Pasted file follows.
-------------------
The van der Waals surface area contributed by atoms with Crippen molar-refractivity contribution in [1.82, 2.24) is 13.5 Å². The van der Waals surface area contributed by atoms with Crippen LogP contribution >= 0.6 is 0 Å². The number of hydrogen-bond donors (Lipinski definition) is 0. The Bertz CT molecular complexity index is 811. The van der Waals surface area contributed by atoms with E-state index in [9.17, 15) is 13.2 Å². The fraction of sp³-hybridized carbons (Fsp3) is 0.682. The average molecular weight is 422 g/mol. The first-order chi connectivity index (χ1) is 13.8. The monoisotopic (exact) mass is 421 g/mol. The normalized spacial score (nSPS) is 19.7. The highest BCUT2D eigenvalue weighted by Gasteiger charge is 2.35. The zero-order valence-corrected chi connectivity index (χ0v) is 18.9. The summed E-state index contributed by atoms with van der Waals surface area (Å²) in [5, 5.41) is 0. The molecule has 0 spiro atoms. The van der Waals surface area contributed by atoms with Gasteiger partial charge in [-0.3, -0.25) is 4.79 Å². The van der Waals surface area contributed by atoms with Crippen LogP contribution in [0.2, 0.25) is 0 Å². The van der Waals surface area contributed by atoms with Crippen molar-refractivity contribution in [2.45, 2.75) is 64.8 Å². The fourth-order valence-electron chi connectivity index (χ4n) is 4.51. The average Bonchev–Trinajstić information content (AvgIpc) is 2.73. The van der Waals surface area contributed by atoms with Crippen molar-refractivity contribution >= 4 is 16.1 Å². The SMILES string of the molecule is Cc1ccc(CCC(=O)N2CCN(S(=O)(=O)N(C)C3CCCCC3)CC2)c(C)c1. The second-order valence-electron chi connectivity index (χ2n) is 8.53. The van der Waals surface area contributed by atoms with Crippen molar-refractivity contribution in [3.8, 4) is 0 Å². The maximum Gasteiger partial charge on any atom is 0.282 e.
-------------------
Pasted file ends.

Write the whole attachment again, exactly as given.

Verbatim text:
The van der Waals surface area contributed by atoms with Crippen molar-refractivity contribution in [1.82, 2.24) is 13.5 Å². The van der Waals surface area contributed by atoms with Crippen LogP contribution >= 0.6 is 0 Å². The number of hydrogen-bond donors (Lipinski definition) is 0. The Bertz CT molecular complexity index is 811. The van der Waals surface area contributed by atoms with E-state index in [9.17, 15) is 13.2 Å². The fraction of sp³-hybridized carbons (Fsp3) is 0.682. The average molecular weight is 422 g/mol. The first-order chi connectivity index (χ1) is 13.8. The monoisotopic (exact) mass is 421 g/mol. The normalized spacial score (nSPS) is 19.7. The highest BCUT2D eigenvalue weighted by Gasteiger charge is 2.35. The zero-order valence-corrected chi connectivity index (χ0v) is 18.9. The summed E-state index contributed by atoms with van der Waals surface area (Å²) in [5, 5.41) is 0. The molecule has 0 spiro atoms. The van der Waals surface area contributed by atoms with Gasteiger partial charge in [-0.3, -0.25) is 4.79 Å². The van der Waals surface area contributed by atoms with Crippen LogP contribution in [0.2, 0.25) is 0 Å². The van der Waals surface area contributed by atoms with Crippen molar-refractivity contribution in [2.45, 2.75) is 64.8 Å². The fourth-order valence-electron chi connectivity index (χ4n) is 4.51. The average Bonchev–Trinajstić information content (AvgIpc) is 2.73. The van der Waals surface area contributed by atoms with Crippen molar-refractivity contribution >= 4 is 16.1 Å². The SMILES string of the molecule is Cc1ccc(CCC(=O)N2CCN(S(=O)(=O)N(C)C3CCCCC3)CC2)c(C)c1. The second-order valence-electron chi connectivity index (χ2n) is 8.53. The van der Waals surface area contributed by atoms with Crippen molar-refractivity contribution in [3.8, 4) is 0 Å². The maximum Gasteiger partial charge on any atom is 0.282 e.